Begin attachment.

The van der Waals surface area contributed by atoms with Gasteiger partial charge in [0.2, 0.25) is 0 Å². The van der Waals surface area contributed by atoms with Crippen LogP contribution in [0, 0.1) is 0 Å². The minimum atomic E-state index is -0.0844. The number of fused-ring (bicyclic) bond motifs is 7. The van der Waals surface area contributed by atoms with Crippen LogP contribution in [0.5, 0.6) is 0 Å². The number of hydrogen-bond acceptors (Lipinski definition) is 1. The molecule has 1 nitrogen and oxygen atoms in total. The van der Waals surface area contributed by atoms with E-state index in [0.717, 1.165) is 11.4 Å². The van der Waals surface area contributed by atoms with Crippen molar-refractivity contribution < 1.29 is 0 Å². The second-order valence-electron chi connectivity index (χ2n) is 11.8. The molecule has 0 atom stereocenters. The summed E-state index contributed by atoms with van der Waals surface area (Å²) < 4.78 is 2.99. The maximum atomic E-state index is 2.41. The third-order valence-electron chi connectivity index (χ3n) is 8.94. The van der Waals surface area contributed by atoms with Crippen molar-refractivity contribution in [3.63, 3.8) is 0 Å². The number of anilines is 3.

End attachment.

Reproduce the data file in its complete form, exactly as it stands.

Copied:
The van der Waals surface area contributed by atoms with Gasteiger partial charge in [0.2, 0.25) is 0 Å². The van der Waals surface area contributed by atoms with Crippen LogP contribution in [0, 0.1) is 0 Å². The minimum atomic E-state index is -0.0844. The number of fused-ring (bicyclic) bond motifs is 7. The van der Waals surface area contributed by atoms with Crippen LogP contribution in [0.5, 0.6) is 0 Å². The number of hydrogen-bond acceptors (Lipinski definition) is 1. The molecule has 1 nitrogen and oxygen atoms in total. The van der Waals surface area contributed by atoms with E-state index in [0.717, 1.165) is 11.4 Å². The van der Waals surface area contributed by atoms with Crippen molar-refractivity contribution < 1.29 is 0 Å². The second-order valence-electron chi connectivity index (χ2n) is 11.8. The molecule has 0 atom stereocenters. The summed E-state index contributed by atoms with van der Waals surface area (Å²) < 4.78 is 2.99. The maximum atomic E-state index is 2.41. The third-order valence-electron chi connectivity index (χ3n) is 8.94. The van der Waals surface area contributed by atoms with Crippen molar-refractivity contribution in [3.63, 3.8) is 0 Å². The number of anilines is 3.